Amazon has opened its first ever supermarket - and you don’t have to go through the checkout

Amazon has opened its first grocery store, where shoppers can leave without queuing at checkouts.

The store, called Amazon Go Grocery, was officially opened in Seattle in the USA yesterday.

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The trillion dollar company promises that its new stores will revolutionise the shopping experience for customers, relying on technology to eliminate queues at checkouts - and the need to pay in-store at all.

Amazon describes the new system as ‘Just Walk Out’ shopping, telling customers to “come in, take what you want, and just walk out.”

It says the new store “offers everything you’d want from a neighborhood grocery store - from fresh produce and meat and seafood to bakery items and household essentials - plus easy-to-make dinner options.

“We offer a mix of organic and conventional items from well-known brands, along with special finds and local favorites.”

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How to shop at Amazon Go Grocery

According to Amazon, the stripped-back shopping experience goes as follows:

Open the Amazon Go app, and hold the key on your phone to the entrance gate’s scannerTake anything you like from the shelvesPut the items in your reusable bags as you go around - it’s easier if you use a cartNo need to queue at a checkout - just walk out with your shopping

While it might seem simple on the face of it, customers do still need an Amazon account, the Amazon Go app, and a fairly recent generation iPhone or Android smartphone just to get past the entrance gates.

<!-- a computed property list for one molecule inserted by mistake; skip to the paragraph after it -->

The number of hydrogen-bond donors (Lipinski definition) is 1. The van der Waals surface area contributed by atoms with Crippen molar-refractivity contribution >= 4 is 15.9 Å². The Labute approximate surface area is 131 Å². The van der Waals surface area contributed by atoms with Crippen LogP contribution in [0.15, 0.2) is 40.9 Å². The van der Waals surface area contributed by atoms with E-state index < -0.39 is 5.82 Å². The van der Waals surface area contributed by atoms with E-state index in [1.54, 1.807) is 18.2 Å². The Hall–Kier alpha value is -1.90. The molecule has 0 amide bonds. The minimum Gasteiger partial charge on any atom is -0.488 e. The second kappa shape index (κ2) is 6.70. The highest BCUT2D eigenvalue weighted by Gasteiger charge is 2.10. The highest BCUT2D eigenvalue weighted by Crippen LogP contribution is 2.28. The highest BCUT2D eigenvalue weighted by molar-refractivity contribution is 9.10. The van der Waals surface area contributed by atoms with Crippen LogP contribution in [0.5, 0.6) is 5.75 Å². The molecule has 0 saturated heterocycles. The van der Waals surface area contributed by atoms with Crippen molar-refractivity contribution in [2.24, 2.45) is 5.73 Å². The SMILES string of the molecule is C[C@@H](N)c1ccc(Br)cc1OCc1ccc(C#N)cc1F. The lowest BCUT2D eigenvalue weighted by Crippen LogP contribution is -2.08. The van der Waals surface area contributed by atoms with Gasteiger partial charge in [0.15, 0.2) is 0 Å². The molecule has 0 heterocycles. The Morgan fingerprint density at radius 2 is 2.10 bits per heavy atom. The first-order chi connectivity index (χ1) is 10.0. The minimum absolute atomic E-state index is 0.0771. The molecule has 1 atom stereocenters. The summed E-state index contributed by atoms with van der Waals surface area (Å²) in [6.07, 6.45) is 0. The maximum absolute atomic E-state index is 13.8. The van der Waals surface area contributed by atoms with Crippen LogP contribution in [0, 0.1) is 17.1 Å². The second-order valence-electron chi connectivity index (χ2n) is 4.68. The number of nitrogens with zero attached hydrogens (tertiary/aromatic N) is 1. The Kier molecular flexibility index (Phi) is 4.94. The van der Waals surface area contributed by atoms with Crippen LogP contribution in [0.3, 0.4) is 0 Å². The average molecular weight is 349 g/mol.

How Amazon Go technology works

The store’s ‘Just Walk Out’ tech is based on “computer vision, sensor fusion, and deep learning”, according to Amazon.

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It automatically detects when products are taken from or returned to the shelves and keeps track of them in a virtual cart. When a customer leaves the store with their shopping, Amazon sends them a receipt and charges their online account.

The new grocery store in Seattle follows on the heels of the company’s previous in-store venture, Amazon Go, where customers can buy ready-to-eat breakfasts, lunches, and snacks - and uses the same app-based technology to avoid the need for checkouts.

Criticism of Amazon warehouses

A Freedom of Information request, released by the GMB union earlier this month, showed that there had been 622 serious injuries or near misses reported by Amazon UK to the Health and Safety Executive in the last three years.

In 2019 alone, there were 240 incidents in the shipping giant’s UK warehouses reported to the government body.

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The only injuries recorded in the figures are ones that forced workers to take a break from working for at least seven days, or ones that involved fractures, crushes, amputations, scalping, or burning.

Mick Rix, GMB national officer, called conditions at the company “hellish” and said, “We've tried over and over again to get Amazon to talk to us to try and improve safety for workers. But enough is enough - it's now time for a full parliamentary inquiry."

A spokesperson for Amazon rejected criticism of its warehouse conditions and said GMB was one of a number of critics “determined to paint a false picture of what it’s like to work for Amazon.”